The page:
How does one approach an 18-month project with a budget in the $200 million-range that is split among military, civilian leadership, Sailors, and contractors from various companies—all with a deadline that is nearly carved in stone? Such is the case with the recent completion of a dry-dock period for USS Essex
(LHD 2), currently in the midst of a $200 million Depot Planned Maintenance Availability (DPMA), the largest ever for the non-carrier surface Navy. Essex’s
Supply Department, charged with managing scarce resources, looked for a solution to maximize the available assets.
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Essex Supply Department under the ship shortly before departing dry dock
“Partnership was my first thought,” says Cmdr. Jerome White, the ship’s supply officer. “We’re doing a lot of things logistically in the yard period, but it’s these partnerships that have helped us get this far.” White explained that DPMA required so many logistical aspects: money, equipment, workforce, and supplies. How were we going to find it all? Leveraging available resources, he and his team began reaching out for assistance in order to better meet the ship’s goals, commitments, and deadlines.
NAVSEA Habitability ... Mattress Refurbishment
When a material need dictated an alternate solution to a common material support requirement, and the dark clouds of sequestration lurked, the Supply Department set sail through unchartered waters to provide for the welfare and comfort of its crew. Lt. Brock Walaska, Essex
stock control officer, engaged Toni Batisti of Naval Sea Systems Command (NAVSEA) 05 to obtain approval for mattress refurbishment support (a service currently unavailable to San Diego based ships). With a 50 percent cost savings in comparison to the procurement cost for a new item, it seemed like the most logical avenue of approach for the problem at hand. However, while the potential cost savings made it a logical course of action, the technical challenges stood as barriers to mission accomplishment. However, the power of teamwork prevailed; the barriers were removed and approval was granted for a company to refurbish shipboard mattresses.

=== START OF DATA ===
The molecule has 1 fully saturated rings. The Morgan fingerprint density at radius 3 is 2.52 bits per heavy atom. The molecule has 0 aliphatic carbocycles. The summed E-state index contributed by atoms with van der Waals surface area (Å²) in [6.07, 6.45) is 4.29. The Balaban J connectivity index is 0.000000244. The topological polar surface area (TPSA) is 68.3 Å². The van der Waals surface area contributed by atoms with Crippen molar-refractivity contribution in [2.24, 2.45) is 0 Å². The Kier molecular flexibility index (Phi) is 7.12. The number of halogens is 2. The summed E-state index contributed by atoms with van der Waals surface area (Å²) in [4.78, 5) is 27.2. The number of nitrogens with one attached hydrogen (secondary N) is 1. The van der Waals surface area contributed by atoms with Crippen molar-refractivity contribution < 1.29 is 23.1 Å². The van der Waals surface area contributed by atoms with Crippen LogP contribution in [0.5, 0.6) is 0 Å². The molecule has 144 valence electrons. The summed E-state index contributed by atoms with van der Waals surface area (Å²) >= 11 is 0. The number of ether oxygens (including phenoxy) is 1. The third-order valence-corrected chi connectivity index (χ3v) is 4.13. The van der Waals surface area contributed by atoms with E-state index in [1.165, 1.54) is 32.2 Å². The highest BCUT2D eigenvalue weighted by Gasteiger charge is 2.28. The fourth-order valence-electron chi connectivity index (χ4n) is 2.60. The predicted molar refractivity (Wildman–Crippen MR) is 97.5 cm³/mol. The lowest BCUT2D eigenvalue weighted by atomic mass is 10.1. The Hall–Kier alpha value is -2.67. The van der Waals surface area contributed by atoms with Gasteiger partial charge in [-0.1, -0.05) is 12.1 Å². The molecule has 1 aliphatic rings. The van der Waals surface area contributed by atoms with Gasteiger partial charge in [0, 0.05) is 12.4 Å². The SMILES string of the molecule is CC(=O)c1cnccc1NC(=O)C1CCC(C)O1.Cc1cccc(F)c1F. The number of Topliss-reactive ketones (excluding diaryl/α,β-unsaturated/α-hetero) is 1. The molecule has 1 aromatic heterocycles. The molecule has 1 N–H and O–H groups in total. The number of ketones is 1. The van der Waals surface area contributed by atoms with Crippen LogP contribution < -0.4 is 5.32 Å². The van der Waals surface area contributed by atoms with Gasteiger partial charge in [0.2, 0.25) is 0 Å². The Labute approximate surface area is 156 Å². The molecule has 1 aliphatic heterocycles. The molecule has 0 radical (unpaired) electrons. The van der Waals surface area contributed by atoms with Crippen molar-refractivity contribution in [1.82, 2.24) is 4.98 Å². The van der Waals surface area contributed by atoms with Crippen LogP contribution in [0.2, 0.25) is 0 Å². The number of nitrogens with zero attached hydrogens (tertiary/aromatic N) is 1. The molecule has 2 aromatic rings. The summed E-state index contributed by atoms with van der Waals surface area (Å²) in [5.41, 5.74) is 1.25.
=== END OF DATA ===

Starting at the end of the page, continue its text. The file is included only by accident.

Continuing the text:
The teamwork involved Lt. Brock Walaska of Essex
, Toni Battisti of NAVSEA 05, Steve Marksbury of Commander Naval Surface Force, U.S. Pacific Fleet N43, Tom Gough, a senior readiness manager, and Usman Sorathia from Naval Surface Warfare Center, Carderock Division. The collaboration revisited technical specifications and reviewed fire testing procedures and process at a Navy lab in Dallas, Texas. In the end, collaboration and team work yielded a major supply support capability with significant potential cost savings for Essex
, as well as other San Diego-based ships.
NAVSUP WSS ... Care of Supplies in Storage (COSIS)
Marlon Carter, NAVSUP, Lt. Rey Cruz, Essex’s
aviation support officer, and LS2 Mark Calilong, also with aviation support, partnered with Gene Auerbach and Jeremy Wilson to leverage the value of the “Care of Supplies in Storage Program.” During the partnership, the team screened and processed 5006 depot level repairables (DLRs) and field level repairables (FLRs), repackaged 3,197 individual parts, found 17 misidentified items, identified 32 items for material condition downgrades and crated 89 DLRs and FLRs. The result was significant improvements in logistics support capabilities and, ultimately, operational readiness on board Essex
A primary role of a leader is creating and communicating a vision. Even more important is resourcing a plan to make the vision a reality. When Essex
commenced its 18-month availability with ambitions of improving logistics and service support capabilities, operational logistics readiness, as well as crew comfort and quality of life, the Supply Department was confronted with a common challenge faced by many organizations –not enough resources (personnel, money, and time). To address the lack of personnel resources, Essex
turned to a common team of operational enablers, the Reserves. Specifically, Essex
partnered with Navy Reserves NAVSUP Fleet Logistics Center (FLC) Yokosuka, and its commanding officer, Capt. Bruce J. Weidner, as well as Commander Pacific Fleet, Logistics Readiness Support Detachment Bravo and its commanding officer, Cmdr. Michael Reiners, to leverage their logistics capabilities and capacity.
Cmdr. Reiners stated, “During the Essex
DPMA cycle, the Navy Reserve was able to cover some manning shortages and ensure the crew of the Essex
completed its critical work during this planned maintenance availability. The ability to augment Fleet units, such as the Essex
, reaffirms the immediate utility of the Reserves to act as a force multiplier both INCONUS and when deployed in theater to Iraq, Afghanistan, and elsewhere. Additionally, while supporting Essex
, the Reserve members received valuable experience and training which, in turn, will help them better support the Fleet in the future. This has been a real cost effective win for everyone involved.”
The result was additional logistics expertise to meet the challenges associated with of an 18 month Dry-docking Phased Maintenance Availability. In the end, Essex